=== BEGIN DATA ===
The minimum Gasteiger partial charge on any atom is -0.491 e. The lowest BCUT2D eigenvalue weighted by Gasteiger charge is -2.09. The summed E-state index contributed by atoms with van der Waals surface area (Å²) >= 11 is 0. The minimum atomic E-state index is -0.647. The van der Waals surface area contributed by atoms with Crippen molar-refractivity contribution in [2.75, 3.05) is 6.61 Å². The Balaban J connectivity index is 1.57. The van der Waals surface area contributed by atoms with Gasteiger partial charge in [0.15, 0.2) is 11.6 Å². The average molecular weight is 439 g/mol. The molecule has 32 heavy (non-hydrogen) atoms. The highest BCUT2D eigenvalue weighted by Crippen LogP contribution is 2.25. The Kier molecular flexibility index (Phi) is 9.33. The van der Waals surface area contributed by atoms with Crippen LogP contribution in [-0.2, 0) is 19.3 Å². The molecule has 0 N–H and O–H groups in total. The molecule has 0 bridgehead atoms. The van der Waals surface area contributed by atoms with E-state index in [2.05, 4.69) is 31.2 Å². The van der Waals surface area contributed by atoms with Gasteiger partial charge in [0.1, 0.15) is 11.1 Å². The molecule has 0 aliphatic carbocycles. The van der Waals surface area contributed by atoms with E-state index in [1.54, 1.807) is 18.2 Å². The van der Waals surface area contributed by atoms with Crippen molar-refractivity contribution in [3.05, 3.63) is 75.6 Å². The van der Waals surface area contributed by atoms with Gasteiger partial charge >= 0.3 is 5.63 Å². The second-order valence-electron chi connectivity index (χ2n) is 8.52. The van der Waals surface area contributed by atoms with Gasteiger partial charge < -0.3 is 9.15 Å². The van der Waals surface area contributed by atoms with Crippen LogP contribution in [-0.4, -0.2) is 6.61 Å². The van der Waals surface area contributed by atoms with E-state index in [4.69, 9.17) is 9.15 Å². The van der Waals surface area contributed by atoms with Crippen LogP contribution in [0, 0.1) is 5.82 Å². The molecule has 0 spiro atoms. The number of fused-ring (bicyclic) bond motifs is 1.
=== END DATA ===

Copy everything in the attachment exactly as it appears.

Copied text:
The minimum Gasteiger partial charge on any atom is -0.491 e. The lowest BCUT2D eigenvalue weighted by Gasteiger charge is -2.09. The summed E-state index contributed by atoms with van der Waals surface area (Å²) >= 11 is 0. The minimum atomic E-state index is -0.647. The van der Waals surface area contributed by atoms with Crippen molar-refractivity contribution in [2.75, 3.05) is 6.61 Å². The Balaban J connectivity index is 1.57. The van der Waals surface area contributed by atoms with Gasteiger partial charge in [0.15, 0.2) is 11.6 Å². The average molecular weight is 439 g/mol. The molecule has 32 heavy (non-hydrogen) atoms. The highest BCUT2D eigenvalue weighted by Crippen LogP contribution is 2.25. The Kier molecular flexibility index (Phi) is 9.33. The van der Waals surface area contributed by atoms with Crippen LogP contribution in [-0.2, 0) is 19.3 Å². The molecule has 0 N–H and O–H groups in total. The molecule has 0 bridgehead atoms. The van der Waals surface area contributed by atoms with E-state index in [2.05, 4.69) is 31.2 Å². The van der Waals surface area contributed by atoms with Gasteiger partial charge in [0.1, 0.15) is 11.1 Å². The molecule has 0 aliphatic carbocycles. The van der Waals surface area contributed by atoms with E-state index in [1.54, 1.807) is 18.2 Å². The van der Waals surface area contributed by atoms with Crippen molar-refractivity contribution in [3.05, 3.63) is 75.6 Å². The van der Waals surface area contributed by atoms with Gasteiger partial charge >= 0.3 is 5.63 Å². The second-order valence-electron chi connectivity index (χ2n) is 8.52. The van der Waals surface area contributed by atoms with Gasteiger partial charge < -0.3 is 9.15 Å². The van der Waals surface area contributed by atoms with Crippen LogP contribution in [-0.4, -0.2) is 6.61 Å². The van der Waals surface area contributed by atoms with E-state index in [4.69, 9.17) is 9.15 Å². The van der Waals surface area contributed by atoms with Crippen LogP contribution in [0, 0.1) is 5.82 Å². The molecule has 0 spiro atoms. The number of fused-ring (bicyclic) bond motifs is 1.